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Thread: Sea dwelling life: evolution as a dominant species?

  1. #1 Sea dwelling life: evolution as a dominant species? 
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    First of all, I'm new here, just made this account because I had a question that google returned nothing back on, but it looks like this will be a pretty interesting place to learn outside of school
    Onto my question:I know that, since we are the only planet on which we are certain life has evolved, this would be near impossible to provide a concrete answer on, but the theories are interesting to think about. I want to know if, on a planet mostly covered in water (even more so than our own planet) a sea-dwelling species could eventually evolve to a similar dominant position as humanity has done here on earth. Are there any known limitations on cognitive function or physiological development that would hinder this process? What would be some of the requirements for a sea-dwelling race of creatures to evolve a highly complex and multifaceted civilization like ours?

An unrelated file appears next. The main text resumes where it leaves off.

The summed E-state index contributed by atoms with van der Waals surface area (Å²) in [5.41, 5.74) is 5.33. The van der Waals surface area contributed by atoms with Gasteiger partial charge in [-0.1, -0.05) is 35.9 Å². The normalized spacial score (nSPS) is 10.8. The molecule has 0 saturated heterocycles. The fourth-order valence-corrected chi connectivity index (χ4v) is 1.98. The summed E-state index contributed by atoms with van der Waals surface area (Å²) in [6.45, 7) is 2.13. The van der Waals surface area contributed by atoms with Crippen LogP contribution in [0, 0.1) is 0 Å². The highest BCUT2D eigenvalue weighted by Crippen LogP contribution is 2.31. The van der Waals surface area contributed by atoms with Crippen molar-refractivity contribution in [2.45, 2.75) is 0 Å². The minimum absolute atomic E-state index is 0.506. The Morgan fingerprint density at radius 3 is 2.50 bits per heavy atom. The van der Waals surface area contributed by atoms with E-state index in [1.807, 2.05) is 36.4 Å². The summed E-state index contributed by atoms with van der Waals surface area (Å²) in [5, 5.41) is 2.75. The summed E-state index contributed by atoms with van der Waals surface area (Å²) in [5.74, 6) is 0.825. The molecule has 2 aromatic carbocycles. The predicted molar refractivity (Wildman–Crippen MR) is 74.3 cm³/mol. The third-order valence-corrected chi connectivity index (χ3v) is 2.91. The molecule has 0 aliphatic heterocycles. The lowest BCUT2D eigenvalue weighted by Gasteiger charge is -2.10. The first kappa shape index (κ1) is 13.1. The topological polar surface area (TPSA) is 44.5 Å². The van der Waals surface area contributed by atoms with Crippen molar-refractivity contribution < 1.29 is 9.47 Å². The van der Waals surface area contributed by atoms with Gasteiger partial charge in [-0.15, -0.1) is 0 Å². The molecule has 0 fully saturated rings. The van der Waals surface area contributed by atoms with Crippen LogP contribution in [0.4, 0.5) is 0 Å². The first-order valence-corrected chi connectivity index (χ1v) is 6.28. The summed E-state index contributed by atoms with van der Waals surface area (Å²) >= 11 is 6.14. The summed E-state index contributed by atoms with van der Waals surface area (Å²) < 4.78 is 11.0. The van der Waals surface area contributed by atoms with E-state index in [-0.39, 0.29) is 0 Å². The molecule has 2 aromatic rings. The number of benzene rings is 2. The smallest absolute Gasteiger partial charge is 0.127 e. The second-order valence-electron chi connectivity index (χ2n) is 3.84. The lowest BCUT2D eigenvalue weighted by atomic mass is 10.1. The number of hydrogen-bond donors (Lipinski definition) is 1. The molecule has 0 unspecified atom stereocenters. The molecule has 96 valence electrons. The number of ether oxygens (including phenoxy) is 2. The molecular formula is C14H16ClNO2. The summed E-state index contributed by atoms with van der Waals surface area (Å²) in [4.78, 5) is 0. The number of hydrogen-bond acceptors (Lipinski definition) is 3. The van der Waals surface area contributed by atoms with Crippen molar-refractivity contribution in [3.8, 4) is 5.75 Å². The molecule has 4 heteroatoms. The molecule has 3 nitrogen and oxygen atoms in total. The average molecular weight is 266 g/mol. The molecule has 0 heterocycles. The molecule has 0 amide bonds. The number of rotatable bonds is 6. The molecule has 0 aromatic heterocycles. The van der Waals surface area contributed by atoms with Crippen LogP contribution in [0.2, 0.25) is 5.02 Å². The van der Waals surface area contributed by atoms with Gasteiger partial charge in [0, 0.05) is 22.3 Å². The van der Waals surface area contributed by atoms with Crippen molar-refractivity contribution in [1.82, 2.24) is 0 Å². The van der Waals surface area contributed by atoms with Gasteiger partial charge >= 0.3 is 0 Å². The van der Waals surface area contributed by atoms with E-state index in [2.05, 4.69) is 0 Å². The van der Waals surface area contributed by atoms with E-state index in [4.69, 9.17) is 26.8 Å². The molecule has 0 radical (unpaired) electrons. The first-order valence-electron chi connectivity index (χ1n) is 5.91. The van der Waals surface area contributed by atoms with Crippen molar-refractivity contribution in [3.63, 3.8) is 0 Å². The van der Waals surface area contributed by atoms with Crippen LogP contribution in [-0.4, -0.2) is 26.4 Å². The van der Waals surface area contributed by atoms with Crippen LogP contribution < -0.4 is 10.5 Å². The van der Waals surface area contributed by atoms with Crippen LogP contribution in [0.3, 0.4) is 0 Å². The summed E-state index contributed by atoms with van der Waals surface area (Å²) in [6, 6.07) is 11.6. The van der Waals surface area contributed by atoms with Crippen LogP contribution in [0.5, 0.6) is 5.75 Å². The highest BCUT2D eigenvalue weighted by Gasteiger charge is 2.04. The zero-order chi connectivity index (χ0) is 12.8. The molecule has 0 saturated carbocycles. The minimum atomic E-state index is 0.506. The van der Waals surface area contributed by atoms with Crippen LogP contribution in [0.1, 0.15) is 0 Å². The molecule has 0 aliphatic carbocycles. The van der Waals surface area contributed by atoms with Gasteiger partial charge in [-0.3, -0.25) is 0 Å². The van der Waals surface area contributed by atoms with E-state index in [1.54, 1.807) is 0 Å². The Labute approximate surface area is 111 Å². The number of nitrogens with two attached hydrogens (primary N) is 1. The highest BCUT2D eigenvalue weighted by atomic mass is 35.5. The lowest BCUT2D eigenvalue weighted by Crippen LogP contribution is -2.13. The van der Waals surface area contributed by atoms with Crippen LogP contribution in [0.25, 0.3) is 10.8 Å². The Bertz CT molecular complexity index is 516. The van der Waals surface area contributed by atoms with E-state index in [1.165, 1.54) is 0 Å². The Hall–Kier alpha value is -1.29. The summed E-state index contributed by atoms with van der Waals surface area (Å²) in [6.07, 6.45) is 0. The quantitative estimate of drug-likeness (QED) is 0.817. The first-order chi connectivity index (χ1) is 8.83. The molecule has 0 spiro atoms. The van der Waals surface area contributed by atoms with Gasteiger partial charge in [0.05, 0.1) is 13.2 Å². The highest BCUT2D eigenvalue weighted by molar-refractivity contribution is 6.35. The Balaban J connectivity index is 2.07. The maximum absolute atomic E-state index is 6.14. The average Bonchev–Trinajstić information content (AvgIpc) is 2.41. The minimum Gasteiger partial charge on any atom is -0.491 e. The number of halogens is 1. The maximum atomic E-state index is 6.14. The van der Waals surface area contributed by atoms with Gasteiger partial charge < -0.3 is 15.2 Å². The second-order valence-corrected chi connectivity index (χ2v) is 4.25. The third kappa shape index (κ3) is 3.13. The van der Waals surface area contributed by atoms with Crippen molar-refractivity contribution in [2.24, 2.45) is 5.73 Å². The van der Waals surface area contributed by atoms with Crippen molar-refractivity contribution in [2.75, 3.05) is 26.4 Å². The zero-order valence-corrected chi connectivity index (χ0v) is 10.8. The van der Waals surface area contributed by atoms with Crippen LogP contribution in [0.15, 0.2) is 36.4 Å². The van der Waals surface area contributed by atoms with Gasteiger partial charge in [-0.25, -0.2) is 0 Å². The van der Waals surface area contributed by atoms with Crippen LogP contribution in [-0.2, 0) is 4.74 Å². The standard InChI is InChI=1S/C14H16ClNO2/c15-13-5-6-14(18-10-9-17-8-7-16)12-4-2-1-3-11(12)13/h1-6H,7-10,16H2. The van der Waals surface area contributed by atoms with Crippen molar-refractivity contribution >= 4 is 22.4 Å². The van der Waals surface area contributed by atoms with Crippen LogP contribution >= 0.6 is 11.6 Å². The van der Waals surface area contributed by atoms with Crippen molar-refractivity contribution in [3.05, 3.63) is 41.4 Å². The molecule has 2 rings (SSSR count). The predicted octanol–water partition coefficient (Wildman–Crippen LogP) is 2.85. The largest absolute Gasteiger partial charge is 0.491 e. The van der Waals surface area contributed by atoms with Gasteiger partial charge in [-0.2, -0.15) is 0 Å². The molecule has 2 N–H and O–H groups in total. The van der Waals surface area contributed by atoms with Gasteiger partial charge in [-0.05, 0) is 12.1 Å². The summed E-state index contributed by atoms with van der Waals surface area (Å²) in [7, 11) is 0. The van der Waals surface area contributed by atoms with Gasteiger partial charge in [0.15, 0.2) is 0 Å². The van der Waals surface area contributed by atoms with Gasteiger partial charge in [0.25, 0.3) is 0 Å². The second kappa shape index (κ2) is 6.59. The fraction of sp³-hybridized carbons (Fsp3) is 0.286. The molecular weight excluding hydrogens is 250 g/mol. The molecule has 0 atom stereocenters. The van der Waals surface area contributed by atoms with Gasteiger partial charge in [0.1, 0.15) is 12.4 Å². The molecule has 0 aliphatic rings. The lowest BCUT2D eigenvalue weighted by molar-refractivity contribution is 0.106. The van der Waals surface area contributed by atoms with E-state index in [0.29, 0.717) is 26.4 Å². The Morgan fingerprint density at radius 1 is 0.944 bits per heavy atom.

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    WYSIWYG Moderator marnixR's Avatar
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    i doubt whether a creature restricted to live in water would ever master the use of fire or electricity in the way that we do
    bio-electricity maybe, but not the type of electricity generation coming from fossil fuels or nuclear